The opening sequence of Boardwalk Empire has taken on a new meaning of late. Last night's episode took the discord between reality and fiction still further by watching American excesses flood the beaches of Atlantic City. Beachgoers rushed into the surf to claim bottles of whiskey floating in the water. Even if there never was a storm to later destroy that very boardwalk, this was metaphorical overkill. Using the past to say something about the present is inherently unfair. It's a dirty trick, the vain task whereby winners rewrite history according to their own impulses. Sure, Al Capone is still a disgusting gangster, and women weren't getting the diaphragms they justly deserved. But really, that can mean nothing to us now.

Dick Cheney is the senior contributor to This Recording. He is a writer living in an undisclosed location. He last wrote in these pages about the Showtime series Dexter. You can find an archive of his writing on This Recording here.

"Something In Between" - The Phoenix Foundation (mp3)

"If You Have To Leave" - The Phoenix Foundation (mp3)


In Which Gentlemen Remain Gentlemen For Some Reason

Long Long Ago


Downton Abbey
creator Julian Fellowes

Boardwalk Empire
creator Terence Winter

Downton Abbey returned last night. Not in America, because that would demand that American television executives had some idea of what people in their native country wanted to watch. Instead, on HBO, we were treated to a solid hour of Terence Winter's effort to prove he deserves some credit for The Sopranos. He achieved the opposite result, since it is now obvious to everyone that the only parts on The Sopranos he was responsible for were the boring ones, like when Tony was stuck in a dream for the entire fucking episode.

Judi Dench doing an American accent would have been lol but wtv

Here are some facts. If you plastered Shirley MacLaine's face on every billboard and bus in this country, they would have had roughly the same anticipation for her debut on Downton Abbey that I have been walking around with since 2012 began. I don't want to think about my country anymore; it simply makes me depressed. I want to think about when another country was slowly being torn apart by an elitism that would give way to an even more destructive socialism, not my own.

I'm a little tired of Margaret being suprised by everything. You're married to Nucky,
wipe that look of shock off your face lady

If you just watch Boardwalk Empire as a series of soundless still frames, it's one of the best shows on television. If you actually have to watch the pallid colors and characters weave and intersect, killing and destroying each other whenever they aren't at rest, it's a great deal more exhausting.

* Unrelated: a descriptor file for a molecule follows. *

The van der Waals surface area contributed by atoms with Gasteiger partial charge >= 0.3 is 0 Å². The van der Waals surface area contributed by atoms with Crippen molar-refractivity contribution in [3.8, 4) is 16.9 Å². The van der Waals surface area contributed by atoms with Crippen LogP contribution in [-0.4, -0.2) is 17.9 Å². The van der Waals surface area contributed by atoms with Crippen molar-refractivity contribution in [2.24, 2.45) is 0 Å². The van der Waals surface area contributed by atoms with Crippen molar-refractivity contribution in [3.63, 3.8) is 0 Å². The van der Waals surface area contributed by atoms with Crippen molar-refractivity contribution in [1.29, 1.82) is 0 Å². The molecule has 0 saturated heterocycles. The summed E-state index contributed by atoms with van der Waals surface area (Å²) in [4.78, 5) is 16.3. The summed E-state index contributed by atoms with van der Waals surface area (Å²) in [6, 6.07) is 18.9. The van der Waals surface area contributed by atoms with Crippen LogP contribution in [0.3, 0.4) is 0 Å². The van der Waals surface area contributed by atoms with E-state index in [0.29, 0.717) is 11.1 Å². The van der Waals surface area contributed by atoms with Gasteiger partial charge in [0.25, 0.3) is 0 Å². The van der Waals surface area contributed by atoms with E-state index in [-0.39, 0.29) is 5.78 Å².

Taking screenshots of Boardwalk Empire is a lot more fun than actually enduring it. "Gentlemen remain gentlemen only when they must," Gretchen Mol croons. Do you know what this means? It's not that I don't think I'm capable of figuring it out, but why should I have to?

he wasn't the only one nodding off last night

When you kill off a bunch of characters on your television program, and one of them is not Gretchen Mol, you have some serious questions to answer. For example: how excited should you be about watching an entire season of men in badly fitted suits exchange packages of money and liquor?

Trying to find a place for your empathy to reside in this ethical morass is difficult. I would compare it to some current political situation, but that would slow down the number of rhetorical questions I plan to unfurl in this revue like so many overly clothed women. I have mailed them to Terence Winter in an envelope that included my head shot.

I was perfect for the part of Remus

Most of the Boardwalk Empire premiere takes place at a New Year's party at the home of Nucky Thompson (Steve Buscemi). It's a completely transparent effort to save on costs.

It's now easier to list what Boardwalk Empire isn't; it's the only possible way of figuring out what it is. Boardwalk Empire is not a satire or a parody. It's certainly not science fiction, except when it criticizes doctors of the period for not knowing much about prenatal care. It's not horror, fantasy, or pulp. It's not exciting, interesting or fun. It's not something you should try to enjoy, any more than, really, you should take pleasure in watching Italian men executing gentiles and Jews alike as if it were mere sport.

the sun never comes up in South Jersey

The show's primary new antagonist is Gyp Rossetti (Bobby Cannavale). Even he looks like he'd rather be anywhere else than in Tabor Heights, NJ, where there is next to no natural light. After he is refused a shipment of rum from Nucky Thompson, he gives his new dog to Nucky's wife. The promise of the dog's head showing up in someone's bed is practically implied.

Meanwhile, the only domestic drama we can really feel invested in is the relationship between the one-eyed saint who used to carry Jimmy Darmody's water and Darmody's mother (Gretchen Mol). Remember her? I was going to say, "Remember her before she was hideous," but after a quick google search, I realize that was never the case.

"Rounders" was pure shit in retrospect

British people just have a lot more practice at idealizing their own history. There were slaves in England; you just never hear about them. There was a Men in Black style mass forgetting at some Beatles concert in the 1960s and since then the topic magically never comes up.

I mean, who cares that the entire continent of Europe is willing to fill their eyes and ears with sand when it comes to the threat of Islamic fascism? (Rhetorical.) Look at this!!!

I always thought that Lavinia was a bit of a whore

When Sybil came back to Downton Abbey, I jumped up and down and clapped. The only time I did that on Boardwalk Empire was the end because I was so glad it was over. I'm considering a back tattoo that reads, "THERE'S A NEW FOOTMAN IN THE HOUSE."